5. 5. The variety and specificity of the scenes, in fact, point towards actual performances. Why else would assistants be shown holding the horns? Why in some cases would two ani- mals be shown? In most depictions the bull is charging but in at least one instance the great beast is calmly seated on the ground with its legs folded neatly beneath it. In another nota- An agate lentoid seal, ble case the bull has begun to mount what looks like an altar, dated ca. 1500–1300 his forelegs raised above the ground and awkwardly hooked BC, is from Minoan Crete. It depicts a man onto the stone blocks. These variations make no sense if all the leading a bull. BM artistic renderings refer to the same single cosmic drama. If on Image #1892,0720.2. the other hand they commemorate specific performances, the differences between various depictions are intelligible. As withanything comparable for Crete, unless we rely on later stories the realistic rendering of individual animals on bull’s headregarding Minos, Pasiphae, and the Minotaur—stories which rhyta, the scenes of bull-leaping suggest an interest in com-were not written until after Crete had come under Greek con- memorating actual events rather than representing a cosmo-trol. If there were Bronze Age myths accompanying the sto- logical story.ries of Pasiphae and Minos, they certainly were contaminated The only compelling objection to the existence of real bull- Trustees of the British Museum (left images), From Atlas Coelestis by John Flamsteed (1729), Linda Hall Library of Science, Engineering & Technology (right)in the process of transmission. Here we come up against an leaping, in fact, is the assertion that it is physically impossible,abiding difficulty in recreating the particulars of Bronze Age a claim often made in discussions of contemporary bull sports.religion: interpretation without textual support must remain Yet in the southwest of France, a version of bull-jumping istentative. Since we do not have the Cretans’ stories about the still practiced regularly in a form that is an almost exact par-stars, we cannot assume that they identified Orion, Taurus, allel of the Minoan version: the course landaise. The animalsAndromeda, and the rest in the same way as the later Greeks employed are not attacked, stabbed, or slaughtered by the par-or their own contemporaries in the Near East. Even if we were ticipants. Instead, the emphasis is on athleticism. In one event,to suppose, reasonably, that the astrological traditions of the for example, the leaper vaults over the body of the chargingNear East were familiar to the Cretans, their existence alone cow. In a variation of this, the saut de l’ange (translated aswould not be enough to dismiss bull-leaping as modern inven- “the angel’s leap”), the jumper leaps straight along the sametion, or to read the scenes of bull-leaping as purely symbolic. axis as the charging animal. It looks exactly like the flying leapThis cast bronze group showsan acrobat somersaultingover a bull’s head. Datedto ca. 1700–1450 BC, itmeasures 11.4 cm inheight. BM Image#1966,0328.1. A 1729 illustration by Sir James Thornhill depicts the Taurus Constellation.10 v olu me 53, n umber 3 expedi ti o n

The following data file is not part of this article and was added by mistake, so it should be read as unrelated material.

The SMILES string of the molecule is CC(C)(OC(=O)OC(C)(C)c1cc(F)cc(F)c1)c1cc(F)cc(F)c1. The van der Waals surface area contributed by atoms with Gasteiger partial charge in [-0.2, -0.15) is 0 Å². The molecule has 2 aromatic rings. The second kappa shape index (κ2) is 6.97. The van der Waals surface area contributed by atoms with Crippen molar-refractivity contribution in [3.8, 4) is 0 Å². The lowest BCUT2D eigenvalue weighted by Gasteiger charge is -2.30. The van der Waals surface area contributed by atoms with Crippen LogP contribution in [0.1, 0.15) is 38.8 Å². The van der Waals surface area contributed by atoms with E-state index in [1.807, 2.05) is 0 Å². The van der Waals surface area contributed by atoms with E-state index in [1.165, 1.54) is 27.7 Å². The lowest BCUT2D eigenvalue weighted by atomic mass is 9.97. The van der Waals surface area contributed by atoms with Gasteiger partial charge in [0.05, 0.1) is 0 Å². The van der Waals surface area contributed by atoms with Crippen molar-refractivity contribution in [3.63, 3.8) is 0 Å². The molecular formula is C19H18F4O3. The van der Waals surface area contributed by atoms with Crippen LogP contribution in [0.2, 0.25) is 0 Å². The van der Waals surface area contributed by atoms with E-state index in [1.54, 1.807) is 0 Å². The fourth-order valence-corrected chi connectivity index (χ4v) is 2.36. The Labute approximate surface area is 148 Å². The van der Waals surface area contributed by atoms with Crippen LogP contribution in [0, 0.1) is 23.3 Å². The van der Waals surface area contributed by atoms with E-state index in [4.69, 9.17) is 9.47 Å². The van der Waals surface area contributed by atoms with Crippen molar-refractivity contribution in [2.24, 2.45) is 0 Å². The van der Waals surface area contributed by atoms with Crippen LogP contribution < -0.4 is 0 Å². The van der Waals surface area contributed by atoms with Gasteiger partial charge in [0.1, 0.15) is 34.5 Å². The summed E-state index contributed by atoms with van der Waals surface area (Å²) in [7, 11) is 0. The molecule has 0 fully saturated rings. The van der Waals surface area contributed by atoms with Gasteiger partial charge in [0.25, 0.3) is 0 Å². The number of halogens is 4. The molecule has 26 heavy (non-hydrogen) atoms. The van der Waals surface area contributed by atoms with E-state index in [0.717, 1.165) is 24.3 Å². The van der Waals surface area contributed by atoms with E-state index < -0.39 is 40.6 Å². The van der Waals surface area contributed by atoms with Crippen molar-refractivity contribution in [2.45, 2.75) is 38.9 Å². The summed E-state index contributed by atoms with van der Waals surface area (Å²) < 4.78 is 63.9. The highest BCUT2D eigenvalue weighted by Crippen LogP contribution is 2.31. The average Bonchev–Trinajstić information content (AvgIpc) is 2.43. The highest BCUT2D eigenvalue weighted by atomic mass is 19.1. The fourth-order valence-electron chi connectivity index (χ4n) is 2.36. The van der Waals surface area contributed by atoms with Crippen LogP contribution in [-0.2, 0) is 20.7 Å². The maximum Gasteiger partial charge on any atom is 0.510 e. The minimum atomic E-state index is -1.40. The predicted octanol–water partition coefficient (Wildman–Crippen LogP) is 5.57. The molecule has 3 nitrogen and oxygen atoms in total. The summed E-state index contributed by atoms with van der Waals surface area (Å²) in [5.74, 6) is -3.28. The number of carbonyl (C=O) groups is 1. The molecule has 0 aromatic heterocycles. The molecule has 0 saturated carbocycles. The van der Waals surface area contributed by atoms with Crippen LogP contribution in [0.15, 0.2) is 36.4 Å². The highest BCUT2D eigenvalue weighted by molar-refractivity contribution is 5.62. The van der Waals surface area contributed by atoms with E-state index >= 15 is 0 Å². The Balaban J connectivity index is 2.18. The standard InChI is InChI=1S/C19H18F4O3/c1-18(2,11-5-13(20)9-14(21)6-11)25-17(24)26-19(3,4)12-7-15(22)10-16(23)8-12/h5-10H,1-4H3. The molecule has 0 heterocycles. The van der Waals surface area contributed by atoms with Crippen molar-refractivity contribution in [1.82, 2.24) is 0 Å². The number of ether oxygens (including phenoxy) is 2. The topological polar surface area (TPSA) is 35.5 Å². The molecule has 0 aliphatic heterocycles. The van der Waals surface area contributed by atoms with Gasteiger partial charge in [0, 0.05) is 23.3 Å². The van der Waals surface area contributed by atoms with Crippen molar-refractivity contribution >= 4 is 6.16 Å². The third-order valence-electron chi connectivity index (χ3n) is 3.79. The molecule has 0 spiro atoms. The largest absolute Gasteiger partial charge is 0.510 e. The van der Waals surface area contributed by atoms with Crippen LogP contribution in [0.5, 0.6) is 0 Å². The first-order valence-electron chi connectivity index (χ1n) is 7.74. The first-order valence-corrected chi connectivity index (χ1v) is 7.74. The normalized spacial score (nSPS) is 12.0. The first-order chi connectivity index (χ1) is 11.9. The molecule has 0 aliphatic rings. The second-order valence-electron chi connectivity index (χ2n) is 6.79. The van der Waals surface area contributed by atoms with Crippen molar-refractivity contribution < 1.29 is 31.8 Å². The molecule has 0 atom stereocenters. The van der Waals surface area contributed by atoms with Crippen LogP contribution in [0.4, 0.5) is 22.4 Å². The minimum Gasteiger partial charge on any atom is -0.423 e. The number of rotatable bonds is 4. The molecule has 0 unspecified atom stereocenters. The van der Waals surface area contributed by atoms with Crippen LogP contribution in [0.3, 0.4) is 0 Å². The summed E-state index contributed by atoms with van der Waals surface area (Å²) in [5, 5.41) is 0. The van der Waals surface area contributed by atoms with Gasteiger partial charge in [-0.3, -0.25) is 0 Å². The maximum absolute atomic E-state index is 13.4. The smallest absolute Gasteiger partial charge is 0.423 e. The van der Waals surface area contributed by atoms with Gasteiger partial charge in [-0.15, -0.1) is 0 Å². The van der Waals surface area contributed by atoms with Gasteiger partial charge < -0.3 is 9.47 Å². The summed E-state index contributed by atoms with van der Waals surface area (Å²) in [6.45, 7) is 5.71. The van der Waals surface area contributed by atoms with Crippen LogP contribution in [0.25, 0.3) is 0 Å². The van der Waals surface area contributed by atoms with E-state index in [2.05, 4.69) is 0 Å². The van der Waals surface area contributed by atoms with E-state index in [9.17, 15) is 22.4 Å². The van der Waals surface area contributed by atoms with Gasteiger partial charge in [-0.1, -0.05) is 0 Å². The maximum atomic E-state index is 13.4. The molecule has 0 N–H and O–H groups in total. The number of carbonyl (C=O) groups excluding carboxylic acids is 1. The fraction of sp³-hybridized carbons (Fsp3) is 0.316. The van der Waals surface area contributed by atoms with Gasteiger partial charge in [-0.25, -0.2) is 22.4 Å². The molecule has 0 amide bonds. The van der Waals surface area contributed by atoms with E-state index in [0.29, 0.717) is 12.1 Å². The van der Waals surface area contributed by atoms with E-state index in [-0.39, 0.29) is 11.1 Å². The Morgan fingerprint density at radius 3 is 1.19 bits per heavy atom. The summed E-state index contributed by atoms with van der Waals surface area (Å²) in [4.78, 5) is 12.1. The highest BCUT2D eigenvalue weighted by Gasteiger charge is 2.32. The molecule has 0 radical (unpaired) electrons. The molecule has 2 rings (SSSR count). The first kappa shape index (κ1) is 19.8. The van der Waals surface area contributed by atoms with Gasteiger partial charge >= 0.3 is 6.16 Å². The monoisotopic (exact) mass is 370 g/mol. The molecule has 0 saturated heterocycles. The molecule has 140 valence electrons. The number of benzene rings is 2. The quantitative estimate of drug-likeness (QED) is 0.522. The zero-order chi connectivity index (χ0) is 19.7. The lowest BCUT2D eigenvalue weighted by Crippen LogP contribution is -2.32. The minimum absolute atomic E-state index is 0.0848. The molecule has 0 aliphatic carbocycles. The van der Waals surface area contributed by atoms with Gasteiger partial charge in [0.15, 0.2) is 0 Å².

6. 6. Archaeological Museum of Heraklion–Hellenic Ministry of Culture–TAP Service (top), Fédération Française de la Course Landaise (bottom) depicted in Minoan glyptics. Other leaps include a somersault over the cow’s back, the saut á pieds joints (“jump with feet tied together”), in which the leaper thrusts his legs forward while leaping vertically, and the most difficult of all, the saut vrillé (“twisting jump”), in which the sauteur performs a pike while leaping. I watched the youth championships held in the small French town of Le Houga in November of 2010 and can personally attest to the grace and skill of the young athletes, as well as the speed and aggression of the animals. One popular animal or vache landaise, called Manolita, managed to knock two boys over and scared another one clear out of the ring! Comparisons with the course landaise raise some intrigu- ing possibilities for our understanding of Minoan ritual. For example, depictions of Minoan bull-leaping involving the kill- ing of animals are rare, and it is possible that the point of the Above, a modern French sauteur or jumper leaps in the air as a vache exercise was not to kill the animal but to demonstrate superior landaise or cow rushes toward him. Top, the famous Bull-leaping fresco, from the palace at Knossos, depicts a critical moment in the event. Two skill. The organization of the course landaise also raises ques- female figures (in white) are positioned at each end of the bull, while a tions regarding bull-leaping as an institution. Senta German male figure (in brown) throws himself into a somersault off of the bull’s has recently proposed that Minoan bull-leaping should be back. Although this fresco has been reconstructed—the darker fragments are the recovered pieces—the sport or ritual of bull-leaping is clearly seen as a performance carried out by young men of high sta- depicted. The fresco dates to the Final Palace period, ca. 1450–1400 BC. tus. This is a plausible interpretation, but there is another pos- w w w .p e nn.m us e um /e xp e dit io n 11